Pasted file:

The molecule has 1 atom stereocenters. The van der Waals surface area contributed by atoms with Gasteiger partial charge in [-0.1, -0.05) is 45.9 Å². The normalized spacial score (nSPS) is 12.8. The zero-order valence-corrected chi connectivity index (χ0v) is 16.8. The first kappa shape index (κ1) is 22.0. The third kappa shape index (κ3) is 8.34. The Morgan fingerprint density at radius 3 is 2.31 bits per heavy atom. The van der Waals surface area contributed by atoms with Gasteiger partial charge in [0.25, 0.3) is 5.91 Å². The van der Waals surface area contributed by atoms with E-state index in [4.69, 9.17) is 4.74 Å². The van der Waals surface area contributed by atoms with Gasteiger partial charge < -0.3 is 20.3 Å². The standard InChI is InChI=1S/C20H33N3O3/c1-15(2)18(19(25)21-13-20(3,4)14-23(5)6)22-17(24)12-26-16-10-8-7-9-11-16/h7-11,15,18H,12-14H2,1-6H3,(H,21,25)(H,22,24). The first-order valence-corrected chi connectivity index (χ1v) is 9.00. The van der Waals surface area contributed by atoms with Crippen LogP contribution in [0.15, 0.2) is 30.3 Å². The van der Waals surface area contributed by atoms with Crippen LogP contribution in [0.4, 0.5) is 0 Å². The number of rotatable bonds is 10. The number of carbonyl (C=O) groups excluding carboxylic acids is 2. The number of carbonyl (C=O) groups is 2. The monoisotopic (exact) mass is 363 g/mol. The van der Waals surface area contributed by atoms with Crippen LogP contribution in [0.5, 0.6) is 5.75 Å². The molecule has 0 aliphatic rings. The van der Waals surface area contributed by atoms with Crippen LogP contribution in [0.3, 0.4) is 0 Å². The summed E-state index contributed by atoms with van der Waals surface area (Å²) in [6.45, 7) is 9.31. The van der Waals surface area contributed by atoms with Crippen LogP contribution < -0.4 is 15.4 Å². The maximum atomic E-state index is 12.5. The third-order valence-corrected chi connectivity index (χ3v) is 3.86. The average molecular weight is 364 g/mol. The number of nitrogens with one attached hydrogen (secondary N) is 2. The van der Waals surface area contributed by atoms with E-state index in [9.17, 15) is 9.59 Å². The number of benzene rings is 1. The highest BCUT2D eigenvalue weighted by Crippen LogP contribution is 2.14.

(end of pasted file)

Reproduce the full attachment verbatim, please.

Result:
The molecule has 1 atom stereocenters. The van der Waals surface area contributed by atoms with Gasteiger partial charge in [-0.1, -0.05) is 45.9 Å². The normalized spacial score (nSPS) is 12.8. The zero-order valence-corrected chi connectivity index (χ0v) is 16.8. The first kappa shape index (κ1) is 22.0. The third kappa shape index (κ3) is 8.34. The Morgan fingerprint density at radius 3 is 2.31 bits per heavy atom. The van der Waals surface area contributed by atoms with Gasteiger partial charge in [0.25, 0.3) is 5.91 Å². The van der Waals surface area contributed by atoms with E-state index in [4.69, 9.17) is 4.74 Å². The van der Waals surface area contributed by atoms with Gasteiger partial charge < -0.3 is 20.3 Å². The standard InChI is InChI=1S/C20H33N3O3/c1-15(2)18(19(25)21-13-20(3,4)14-23(5)6)22-17(24)12-26-16-10-8-7-9-11-16/h7-11,15,18H,12-14H2,1-6H3,(H,21,25)(H,22,24). The first-order valence-corrected chi connectivity index (χ1v) is 9.00. The van der Waals surface area contributed by atoms with Crippen LogP contribution in [0.15, 0.2) is 30.3 Å². The van der Waals surface area contributed by atoms with Crippen LogP contribution in [0.4, 0.5) is 0 Å². The number of rotatable bonds is 10. The number of carbonyl (C=O) groups excluding carboxylic acids is 2. The number of carbonyl (C=O) groups is 2. The monoisotopic (exact) mass is 363 g/mol. The van der Waals surface area contributed by atoms with Crippen LogP contribution in [0.5, 0.6) is 5.75 Å². The molecule has 0 aliphatic rings. The van der Waals surface area contributed by atoms with Crippen LogP contribution in [0.3, 0.4) is 0 Å². The summed E-state index contributed by atoms with van der Waals surface area (Å²) in [6.45, 7) is 9.31. The van der Waals surface area contributed by atoms with Crippen LogP contribution < -0.4 is 15.4 Å². The maximum atomic E-state index is 12.5. The third-order valence-corrected chi connectivity index (χ3v) is 3.86. The average molecular weight is 364 g/mol. The number of nitrogens with one attached hydrogen (secondary N) is 2. The van der Waals surface area contributed by atoms with E-state index in [9.17, 15) is 9.59 Å². The number of benzene rings is 1. The highest BCUT2D eigenvalue weighted by Crippen LogP contribution is 2.14.